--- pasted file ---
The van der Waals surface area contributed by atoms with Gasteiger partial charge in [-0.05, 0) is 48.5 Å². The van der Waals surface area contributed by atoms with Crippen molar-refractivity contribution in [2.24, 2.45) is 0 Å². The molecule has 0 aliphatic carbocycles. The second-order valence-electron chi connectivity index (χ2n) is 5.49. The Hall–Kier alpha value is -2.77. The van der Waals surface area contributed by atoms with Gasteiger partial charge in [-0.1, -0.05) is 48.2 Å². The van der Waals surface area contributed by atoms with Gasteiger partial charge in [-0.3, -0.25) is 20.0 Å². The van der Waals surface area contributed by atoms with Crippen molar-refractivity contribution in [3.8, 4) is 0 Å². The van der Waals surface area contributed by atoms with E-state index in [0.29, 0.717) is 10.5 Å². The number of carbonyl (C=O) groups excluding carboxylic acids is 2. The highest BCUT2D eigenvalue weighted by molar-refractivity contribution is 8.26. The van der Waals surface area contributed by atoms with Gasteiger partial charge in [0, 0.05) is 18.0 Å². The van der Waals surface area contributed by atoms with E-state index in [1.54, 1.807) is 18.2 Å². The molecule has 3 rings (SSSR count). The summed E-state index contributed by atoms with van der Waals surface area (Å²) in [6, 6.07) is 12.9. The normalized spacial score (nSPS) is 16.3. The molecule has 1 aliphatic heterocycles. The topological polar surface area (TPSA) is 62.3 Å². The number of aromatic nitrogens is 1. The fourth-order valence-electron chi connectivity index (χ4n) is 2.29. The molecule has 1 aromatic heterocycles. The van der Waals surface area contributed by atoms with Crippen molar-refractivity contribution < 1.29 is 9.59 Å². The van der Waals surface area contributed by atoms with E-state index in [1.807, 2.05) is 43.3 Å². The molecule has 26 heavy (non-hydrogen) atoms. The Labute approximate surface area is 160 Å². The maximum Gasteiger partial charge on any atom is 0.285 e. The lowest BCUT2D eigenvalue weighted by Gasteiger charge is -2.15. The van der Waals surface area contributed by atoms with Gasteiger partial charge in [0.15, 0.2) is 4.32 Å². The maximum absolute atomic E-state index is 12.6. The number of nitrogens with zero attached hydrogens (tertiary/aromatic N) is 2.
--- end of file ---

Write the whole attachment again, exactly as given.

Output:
The van der Waals surface area contributed by atoms with Gasteiger partial charge in [-0.05, 0) is 48.5 Å². The van der Waals surface area contributed by atoms with Crippen molar-refractivity contribution in [2.24, 2.45) is 0 Å². The molecule has 0 aliphatic carbocycles. The second-order valence-electron chi connectivity index (χ2n) is 5.49. The Hall–Kier alpha value is -2.77. The van der Waals surface area contributed by atoms with Gasteiger partial charge in [-0.1, -0.05) is 48.2 Å². The van der Waals surface area contributed by atoms with Gasteiger partial charge in [-0.3, -0.25) is 20.0 Å². The van der Waals surface area contributed by atoms with Crippen molar-refractivity contribution in [3.8, 4) is 0 Å². The van der Waals surface area contributed by atoms with E-state index in [0.29, 0.717) is 10.5 Å². The number of carbonyl (C=O) groups excluding carboxylic acids is 2. The highest BCUT2D eigenvalue weighted by molar-refractivity contribution is 8.26. The van der Waals surface area contributed by atoms with Gasteiger partial charge in [0, 0.05) is 18.0 Å². The van der Waals surface area contributed by atoms with E-state index in [1.54, 1.807) is 18.2 Å². The molecule has 3 rings (SSSR count). The summed E-state index contributed by atoms with van der Waals surface area (Å²) in [6, 6.07) is 12.9. The normalized spacial score (nSPS) is 16.3. The molecule has 1 aliphatic heterocycles. The topological polar surface area (TPSA) is 62.3 Å². The number of aromatic nitrogens is 1. The fourth-order valence-electron chi connectivity index (χ4n) is 2.29. The molecule has 1 aromatic heterocycles. The van der Waals surface area contributed by atoms with Crippen molar-refractivity contribution < 1.29 is 9.59 Å². The van der Waals surface area contributed by atoms with E-state index in [1.807, 2.05) is 43.3 Å². The molecule has 26 heavy (non-hydrogen) atoms. The Labute approximate surface area is 160 Å². The maximum Gasteiger partial charge on any atom is 0.285 e. The lowest BCUT2D eigenvalue weighted by Gasteiger charge is -2.15. The van der Waals surface area contributed by atoms with Gasteiger partial charge in [0.15, 0.2) is 4.32 Å². The maximum absolute atomic E-state index is 12.6. The number of nitrogens with zero attached hydrogens (tertiary/aromatic N) is 2.